VerrucomicrobiaLunularinMetabolic conversion of resveratrol to lunularin.[55]
Bacteroides acidifaciensResveratrolAn increase in these bacteria resulted in enhanced production of SCFAs in gut.[55]
Staphylococcus aureus, Bacillus cereus, Escherichia coliResveratrol + kaempferolThe combinatorial supplementation of these compounds demonstrated a synergistic antimicrobial impact.[56]
Table 2. Overview of the different inflammatory cytokines and signaling pathways downregulated by resveratrol.
Table 2. Overview of the different inflammatory cytokines and signaling pathways downregulated by resveratrol.
Cells InvolvedDownregulated Molecules/Signaling PathwaysRef.
MonocytesPGE2, COX-2, IL-1, IL-8, TNF α, monocyte chemoattractant protein-1
ROS and NO species
MacrophagesIL-2, TNF α[85]
LymphocytesIL-2, IFN γ[85]
Spleen cellsIL-2, Con A, and allo-antigen-induced proliferation,
IL-17 mRNA expression and protein release
Mast cellsMK2/3-PI3K/AKT signaling,
FCεR1 expression
Table 3. Overview of different compounds that have shown synergistic action with resveratrol.
Table 3. Overview of different compounds that have shown synergistic action with resveratrol.
Resveratrol + Kaempferol
Resveratrol + Rutin
Inhibited S. aureus, B. cereus, and
E. coli
Inhibitory potential against Gram-positive bacteria.[56]
Resveratrol + Vitamin EDownregulated TLR4, pN-Bp65, and pIB signalingDemonstration of anti-inflammatory synergistic effect in murine macrophage cell lines.[110]
Oxyresveratrol +
L. fermentum ASBT-2
Inhibited Salmonella enterica
in the gut
Enhancement of probiotic activity targeting pathogens in the gut.[111]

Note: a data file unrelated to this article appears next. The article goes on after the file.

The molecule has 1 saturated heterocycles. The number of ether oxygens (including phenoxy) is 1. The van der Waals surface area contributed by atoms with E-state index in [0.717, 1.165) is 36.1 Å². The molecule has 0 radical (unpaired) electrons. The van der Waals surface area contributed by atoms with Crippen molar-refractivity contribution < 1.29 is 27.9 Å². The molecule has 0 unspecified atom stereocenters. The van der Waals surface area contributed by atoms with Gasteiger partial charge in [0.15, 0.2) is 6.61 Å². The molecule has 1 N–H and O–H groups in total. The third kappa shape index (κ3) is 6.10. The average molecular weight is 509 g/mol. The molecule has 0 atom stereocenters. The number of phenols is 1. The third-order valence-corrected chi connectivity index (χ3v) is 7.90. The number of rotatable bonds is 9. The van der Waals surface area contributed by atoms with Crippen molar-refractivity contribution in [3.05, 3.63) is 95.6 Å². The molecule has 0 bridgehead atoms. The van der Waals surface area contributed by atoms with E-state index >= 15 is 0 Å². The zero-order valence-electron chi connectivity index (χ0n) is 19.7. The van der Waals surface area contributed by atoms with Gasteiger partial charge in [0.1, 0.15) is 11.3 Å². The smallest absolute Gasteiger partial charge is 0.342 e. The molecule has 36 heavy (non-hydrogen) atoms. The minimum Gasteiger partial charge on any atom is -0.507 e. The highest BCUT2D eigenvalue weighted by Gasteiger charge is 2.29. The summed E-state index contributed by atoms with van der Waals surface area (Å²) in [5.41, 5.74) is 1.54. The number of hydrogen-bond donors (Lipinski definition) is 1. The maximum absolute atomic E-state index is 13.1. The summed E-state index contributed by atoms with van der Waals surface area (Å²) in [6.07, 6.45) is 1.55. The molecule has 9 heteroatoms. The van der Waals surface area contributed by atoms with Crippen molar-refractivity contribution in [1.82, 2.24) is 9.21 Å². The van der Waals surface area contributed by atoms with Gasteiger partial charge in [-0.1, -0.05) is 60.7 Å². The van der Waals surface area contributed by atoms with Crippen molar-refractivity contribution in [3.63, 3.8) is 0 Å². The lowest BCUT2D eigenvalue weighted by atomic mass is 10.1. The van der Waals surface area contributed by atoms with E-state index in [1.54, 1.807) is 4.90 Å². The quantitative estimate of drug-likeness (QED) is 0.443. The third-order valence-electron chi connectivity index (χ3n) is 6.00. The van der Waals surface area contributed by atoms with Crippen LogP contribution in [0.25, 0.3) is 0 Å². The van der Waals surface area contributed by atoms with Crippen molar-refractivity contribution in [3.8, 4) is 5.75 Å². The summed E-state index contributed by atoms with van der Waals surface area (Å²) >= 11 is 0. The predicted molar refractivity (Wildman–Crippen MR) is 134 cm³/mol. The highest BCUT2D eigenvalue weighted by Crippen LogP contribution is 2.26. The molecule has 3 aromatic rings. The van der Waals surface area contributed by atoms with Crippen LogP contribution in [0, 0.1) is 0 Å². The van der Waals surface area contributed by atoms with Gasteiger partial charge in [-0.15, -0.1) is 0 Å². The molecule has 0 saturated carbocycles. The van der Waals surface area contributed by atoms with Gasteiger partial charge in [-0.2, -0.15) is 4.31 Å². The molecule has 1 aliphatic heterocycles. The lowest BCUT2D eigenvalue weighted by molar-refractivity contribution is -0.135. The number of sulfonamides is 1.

Resveratrol + N-acetyl cysteineDecrease in estrogen–adduct
Downregulates adduct formation, which is a crucial factor in breast cancer initiation.[114]
Resveratrol + ROSCIncrease in cell-cycle arrest of
leukemia cells at the G1 phase
Prominent synergistic impact against the cancer of blood-forming tissues.[115]
Resveratrol + CisplatinEffective treatment in many
malignancies. Reduction in cisplatin chemoresistance.
A suitable adjunct therapy, which can be considered along with the current standard of care to reduce side effects.[116,118,119]
Resveratrol +
Lowered MGMT expression.
Induction of apoptosis and cell-cycle arrest in glioma cells
An exemplary synergistic combination against glioblastoma.[120]
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Prakash, V.; Bose, C.; Sunilkumar, D.; Cherian, R.M.; Thomas, S.S.; Nair, B.G. Resveratrol as a Promising Nutraceutical: Implications in Gut Microbiota Modulation, Inflammatory Disorders, and Colorectal Cancer. Int. J. Mol. Sci. 2024, 25, 3370.

AMA Style

Prakash V, Bose C, Sunilkumar D, Cherian RM, Thomas SS, Nair BG. Resveratrol as a Promising Nutraceutical: Implications in Gut Microbiota Modulation, Inflammatory Disorders, and Colorectal Cancer. International Journal of Molecular Sciences. 2024; 25(6):3370.

Chicago/Turabian Style

Prakash, Vidhya, Chinchu Bose, Damu Sunilkumar, Robin Mathew Cherian, Shwetha Susan Thomas, and Bipin G. Nair. 2024. "Resveratrol as a Promising Nutraceutical: Implications in Gut Microbiota Modulation, Inflammatory Disorders, and Colorectal Cancer" International Journal of Molecular Sciences 25, no. 6: 3370.